For many people, even this may be a step too far. If that’s the case, we recommend Audacity software. It’s free and does a good enough job. At first the interface looks pretty complicated, and some of the editing functions take a while to figure out, but spend some time getting familiar with it and it works well.
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Patience will be rewarded
Before you start recording, make sure your deck is working optimally. If you haven’t checked your turntable set-up for a while, it’s worth doing so. Little things, such as whether it’s sitting level, or that there’s enough oil in the main bearing, can make all the difference to the performance. Check your cartridge too. Is the tip free of fluff? Are the tracking force and bias adjusted correctly? These simple things can help produce a better-sounding recording.
In stark contrast to the few seconds that ripping a typical track from CD takes, vinyl can only be recorded in real time. If a song lasts five minutes, that’s how long it will take to record. So take your time. Make sure the player isn’t jostled during the recording, and keep the playback volume low to reduce any degradation of sound caused by feedback from the speakers.
Also, make sure your records are spotless and dust-free. Ideally, they would be brand-new and unused straight from the sleeve, but we understand that’s not practical in most cases. Remember: any hisses, clicks and pops will be recorded along with the music.
While such sounds may – if they’re not too excessive – add character to vinyl playback, people tend to be less forgiving of such noises from a digital source. You can buy software to edit such sounds but it’s a time-consuming process, and if you’ve been overzealous all that additional processing may spoil the recording.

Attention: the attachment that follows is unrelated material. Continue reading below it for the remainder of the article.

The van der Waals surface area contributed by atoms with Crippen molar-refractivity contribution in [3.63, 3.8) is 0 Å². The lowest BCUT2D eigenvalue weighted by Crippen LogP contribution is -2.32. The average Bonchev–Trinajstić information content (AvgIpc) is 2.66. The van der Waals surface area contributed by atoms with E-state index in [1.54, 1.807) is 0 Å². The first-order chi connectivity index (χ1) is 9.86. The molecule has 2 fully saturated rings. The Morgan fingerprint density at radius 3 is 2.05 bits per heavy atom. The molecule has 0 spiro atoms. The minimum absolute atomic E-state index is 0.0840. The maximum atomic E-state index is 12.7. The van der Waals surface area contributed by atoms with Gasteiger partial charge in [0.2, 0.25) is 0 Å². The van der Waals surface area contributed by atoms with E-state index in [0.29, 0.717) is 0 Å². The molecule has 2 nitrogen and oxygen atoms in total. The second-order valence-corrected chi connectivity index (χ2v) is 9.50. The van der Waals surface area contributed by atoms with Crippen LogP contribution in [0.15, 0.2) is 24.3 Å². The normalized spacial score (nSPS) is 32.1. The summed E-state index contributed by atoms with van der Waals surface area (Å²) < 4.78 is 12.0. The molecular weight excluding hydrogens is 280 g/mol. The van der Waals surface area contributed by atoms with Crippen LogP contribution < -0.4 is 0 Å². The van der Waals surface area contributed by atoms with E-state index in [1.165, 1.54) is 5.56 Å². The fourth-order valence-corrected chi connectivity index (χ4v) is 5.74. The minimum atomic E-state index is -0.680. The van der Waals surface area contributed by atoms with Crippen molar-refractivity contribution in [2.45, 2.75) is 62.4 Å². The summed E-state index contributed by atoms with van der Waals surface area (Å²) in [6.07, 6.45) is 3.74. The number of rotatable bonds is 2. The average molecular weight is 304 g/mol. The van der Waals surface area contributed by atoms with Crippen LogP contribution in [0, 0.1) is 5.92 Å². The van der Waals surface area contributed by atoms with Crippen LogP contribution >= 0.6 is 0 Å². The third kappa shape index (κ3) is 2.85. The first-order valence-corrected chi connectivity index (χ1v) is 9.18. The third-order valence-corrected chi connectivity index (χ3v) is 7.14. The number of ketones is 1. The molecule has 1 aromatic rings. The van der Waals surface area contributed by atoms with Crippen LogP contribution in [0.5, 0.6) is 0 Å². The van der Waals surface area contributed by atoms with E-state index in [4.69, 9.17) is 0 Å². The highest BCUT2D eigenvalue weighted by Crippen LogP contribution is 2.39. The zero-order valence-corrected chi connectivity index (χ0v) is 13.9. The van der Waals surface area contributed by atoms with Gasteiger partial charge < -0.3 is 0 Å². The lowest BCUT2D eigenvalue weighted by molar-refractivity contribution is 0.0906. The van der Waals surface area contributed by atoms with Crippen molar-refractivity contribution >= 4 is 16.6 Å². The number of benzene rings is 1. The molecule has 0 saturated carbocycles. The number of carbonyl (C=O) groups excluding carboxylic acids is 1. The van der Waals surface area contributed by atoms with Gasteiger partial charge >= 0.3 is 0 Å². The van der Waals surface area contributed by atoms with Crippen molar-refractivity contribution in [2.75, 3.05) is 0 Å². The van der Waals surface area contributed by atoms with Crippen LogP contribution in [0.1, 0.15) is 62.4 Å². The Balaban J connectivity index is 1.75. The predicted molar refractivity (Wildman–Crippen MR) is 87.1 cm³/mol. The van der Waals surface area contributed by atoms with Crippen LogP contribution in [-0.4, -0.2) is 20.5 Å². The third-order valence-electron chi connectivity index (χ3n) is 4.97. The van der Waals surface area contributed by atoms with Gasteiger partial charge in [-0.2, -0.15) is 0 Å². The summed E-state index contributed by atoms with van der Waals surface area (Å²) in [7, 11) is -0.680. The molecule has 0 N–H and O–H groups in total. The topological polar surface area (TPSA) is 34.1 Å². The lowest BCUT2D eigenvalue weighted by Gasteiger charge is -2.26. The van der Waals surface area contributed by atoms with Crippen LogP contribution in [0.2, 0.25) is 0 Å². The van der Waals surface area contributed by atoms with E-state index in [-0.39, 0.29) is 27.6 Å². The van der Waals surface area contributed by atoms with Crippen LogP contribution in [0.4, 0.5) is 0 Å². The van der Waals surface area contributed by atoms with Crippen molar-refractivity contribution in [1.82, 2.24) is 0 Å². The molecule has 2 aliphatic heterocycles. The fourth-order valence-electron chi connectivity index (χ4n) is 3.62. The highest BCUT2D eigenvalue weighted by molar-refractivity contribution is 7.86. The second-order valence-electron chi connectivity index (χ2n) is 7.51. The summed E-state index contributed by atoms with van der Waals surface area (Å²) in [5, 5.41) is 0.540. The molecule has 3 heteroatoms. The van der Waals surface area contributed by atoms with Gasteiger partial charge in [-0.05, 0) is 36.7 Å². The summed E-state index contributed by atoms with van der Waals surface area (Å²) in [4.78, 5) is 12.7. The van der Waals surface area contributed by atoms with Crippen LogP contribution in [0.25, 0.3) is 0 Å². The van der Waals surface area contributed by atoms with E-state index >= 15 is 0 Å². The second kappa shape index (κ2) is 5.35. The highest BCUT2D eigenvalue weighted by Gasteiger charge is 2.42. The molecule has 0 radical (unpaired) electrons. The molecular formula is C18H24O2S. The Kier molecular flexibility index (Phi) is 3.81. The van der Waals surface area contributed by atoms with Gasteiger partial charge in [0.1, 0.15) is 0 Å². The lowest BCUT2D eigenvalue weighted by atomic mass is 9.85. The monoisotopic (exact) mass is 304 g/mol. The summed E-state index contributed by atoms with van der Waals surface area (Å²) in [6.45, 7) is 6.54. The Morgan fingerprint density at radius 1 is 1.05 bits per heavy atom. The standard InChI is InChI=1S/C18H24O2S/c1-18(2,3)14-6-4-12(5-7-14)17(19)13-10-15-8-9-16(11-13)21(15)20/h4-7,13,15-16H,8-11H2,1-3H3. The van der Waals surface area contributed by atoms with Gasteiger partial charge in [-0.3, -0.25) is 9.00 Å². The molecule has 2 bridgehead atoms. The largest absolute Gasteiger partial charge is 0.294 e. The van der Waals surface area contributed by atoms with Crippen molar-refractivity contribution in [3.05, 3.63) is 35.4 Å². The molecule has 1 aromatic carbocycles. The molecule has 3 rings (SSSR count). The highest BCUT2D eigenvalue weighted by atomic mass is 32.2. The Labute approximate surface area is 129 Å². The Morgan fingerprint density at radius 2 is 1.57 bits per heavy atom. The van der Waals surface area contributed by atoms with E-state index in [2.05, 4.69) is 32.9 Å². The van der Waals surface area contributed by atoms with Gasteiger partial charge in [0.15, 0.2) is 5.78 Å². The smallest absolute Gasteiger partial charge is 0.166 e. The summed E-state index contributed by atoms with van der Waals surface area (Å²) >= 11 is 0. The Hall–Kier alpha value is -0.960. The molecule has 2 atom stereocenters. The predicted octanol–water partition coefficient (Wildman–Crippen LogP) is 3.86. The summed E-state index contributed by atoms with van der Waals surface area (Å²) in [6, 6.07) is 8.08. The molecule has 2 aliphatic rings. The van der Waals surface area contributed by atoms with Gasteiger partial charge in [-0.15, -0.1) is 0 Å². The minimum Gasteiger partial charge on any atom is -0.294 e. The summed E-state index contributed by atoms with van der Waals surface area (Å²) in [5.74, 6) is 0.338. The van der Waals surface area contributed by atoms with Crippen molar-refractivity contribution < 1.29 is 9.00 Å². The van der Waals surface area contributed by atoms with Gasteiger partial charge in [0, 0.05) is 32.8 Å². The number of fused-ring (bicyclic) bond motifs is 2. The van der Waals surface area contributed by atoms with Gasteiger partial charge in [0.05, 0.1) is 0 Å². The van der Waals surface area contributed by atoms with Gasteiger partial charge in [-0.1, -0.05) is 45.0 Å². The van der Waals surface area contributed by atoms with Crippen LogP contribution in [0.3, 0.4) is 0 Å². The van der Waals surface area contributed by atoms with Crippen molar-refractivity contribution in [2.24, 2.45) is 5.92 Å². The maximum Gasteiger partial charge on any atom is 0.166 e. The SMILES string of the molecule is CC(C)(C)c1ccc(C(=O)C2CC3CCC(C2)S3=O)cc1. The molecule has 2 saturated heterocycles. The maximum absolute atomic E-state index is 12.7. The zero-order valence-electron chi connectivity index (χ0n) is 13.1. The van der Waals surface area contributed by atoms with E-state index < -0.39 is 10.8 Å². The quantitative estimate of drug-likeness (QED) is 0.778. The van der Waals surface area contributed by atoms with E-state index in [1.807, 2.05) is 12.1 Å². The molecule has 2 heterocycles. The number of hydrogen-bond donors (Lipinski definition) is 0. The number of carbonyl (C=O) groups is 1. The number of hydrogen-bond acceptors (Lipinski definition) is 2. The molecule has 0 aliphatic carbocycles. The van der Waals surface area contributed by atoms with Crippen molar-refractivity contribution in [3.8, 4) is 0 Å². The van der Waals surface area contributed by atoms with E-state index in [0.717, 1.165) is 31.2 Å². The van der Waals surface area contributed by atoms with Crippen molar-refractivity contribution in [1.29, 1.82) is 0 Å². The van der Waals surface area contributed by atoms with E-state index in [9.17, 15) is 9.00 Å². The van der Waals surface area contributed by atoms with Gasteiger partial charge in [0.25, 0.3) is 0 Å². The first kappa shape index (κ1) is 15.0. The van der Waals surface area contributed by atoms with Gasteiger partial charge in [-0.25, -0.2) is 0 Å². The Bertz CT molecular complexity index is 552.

All in the details
What format should you record in? Storage is affordable, so we’d be tempted to go down the high-resolution route. 24bit/96kHz is the norm for many studios, and seems a good compromise between quality and memory space used. WAV, AIFF or FLAC? It doesn’t really matter so much, as long as the kit you normally use is compatible. In the Sony PS-HX500's case, you can record up to DSD 5.6 MHz.
CD music or music files usually have metadata built in. In the case of music files this includes album art plus track information. Records don’t have this, so the information has to be entered in manually. The process is fairly tedious, especially if you’ve recorded a large quantity of music, but it’s essential to make it easy to locate tracks once they’re in your computer’s music folder.
Your computer won’t recognise individual tracks, so you’ll have to stop recording when you’ve finished recording each one. Tracks that flow into each other are an issue too. Mark these for gapless playback or you’ll have a few seconds of silence where there shouldn’t be.
Once you’re done, it would be a substantial pain if a computer or NAS malfunction caused the data to be corrupted or lost. Ensure you have at least one back-up of your digital music library - two is even better. After going to all that effort to record your vinyl, it would be a shame if you had to do it all again.
And the final stage? Sit back and enjoy.